``THESE bubbles are excellent for developing eye-hand coordination as well as visual tracking in the baby.'' The speaker is Bev, and she's addressing the parents -- 15 or so -- who circle their toddlers on the trademark, multi-colored ``parachute'' that news photographers can't seem to resist. Bev blows the bubbles, and the delighted tots reach out as they drift to the ground.
We're at Gymboree, franchised play for ages three months to four years. Here in the Boston suburb of Newton, parents bring their tots to the auditorium at Temple Reyim for a 45-five minute session of ``play with a purpose.''
The auditorium is set up with climbers, slides, bouncers, rockers, and even a miniature basketball net for the budding Larry Birds, forming an inviting array around the room. It's neat stuff, the kind that's too big to have at home, and the music from Bev's tape player -- a combination of Cat Stevens and Muzak -- is softly beguiling. The kids wander freely from one station to another, some gamely bewildered, but others having a ball. When the group gathersfor exercises or the parachute, several toddle off to an empty bouncer or slide, but nobody seems to mind.
Bev is an earth mother in sweat pants, cajoling the children gently, leading them in songs, greeting one class after another with the disarming franchise ditty: One, two, three Here at Gymboree It's time to say `Hi, Susie' It's time to say `Hi, Lester' It's time to say `Hi, Bill'... and so on until she has, miraculously, greeted each one by name. (Like many instructors, Bev started off as a Gymboree parent.)
The parents enjoy it as least as much as the kids. ``I think it's more for me than for the kid,'' said one mother. ``It's nice to have something to look forward to.''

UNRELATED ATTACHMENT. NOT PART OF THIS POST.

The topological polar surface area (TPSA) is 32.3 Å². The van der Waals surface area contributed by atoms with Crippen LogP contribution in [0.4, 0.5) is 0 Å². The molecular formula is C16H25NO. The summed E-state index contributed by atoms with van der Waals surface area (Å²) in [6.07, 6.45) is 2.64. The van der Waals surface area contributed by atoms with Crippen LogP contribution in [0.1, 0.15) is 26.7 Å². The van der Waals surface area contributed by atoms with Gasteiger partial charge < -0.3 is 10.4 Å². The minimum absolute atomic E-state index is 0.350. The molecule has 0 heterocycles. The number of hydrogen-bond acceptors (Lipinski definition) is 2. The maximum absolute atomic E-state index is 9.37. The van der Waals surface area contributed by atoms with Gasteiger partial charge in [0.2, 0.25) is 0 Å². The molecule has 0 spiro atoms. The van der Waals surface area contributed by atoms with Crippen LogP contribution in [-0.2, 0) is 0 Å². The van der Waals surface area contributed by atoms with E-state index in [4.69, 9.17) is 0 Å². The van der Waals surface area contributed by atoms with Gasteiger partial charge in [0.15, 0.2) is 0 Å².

At only $5.50 a week, it's a chance to get out of the house, socialize, and let the kids enjoy themselves. The only off note is the developmental lingo.
``This will develop all the muscles from the arms down through the lower back,'' Bev says, as she shows the group how to help their infants hang from wooden monkey bars. ``Let's do roly-poly -- a great one for developing the coordination across the mid-line,'' she says at another point.
The Gymboree literature does stress fun, and even takes to task the ``superbaby'' syndrome.
Still, Michael Meyerhoff of the Center for Parent Education, raises a cautionary note.
The idea behind Gymboree is ``just fantastic,'' Dr. Meyerhoff says -- low-pressure, low-cost play in which parents get involved. But in his view, there is too much stress on developmental benefits. Meyerhoff's colleague, Dr. Burton White, once supported Gymboree, but is now consulting with another outfit, because of disagreement over this issue.
``It's a good, fun thing. It's innocuous,'' Meyerhoff concludes. But he assures parents that their children can develop the same abilities naturally from bouncing on the sofa at home.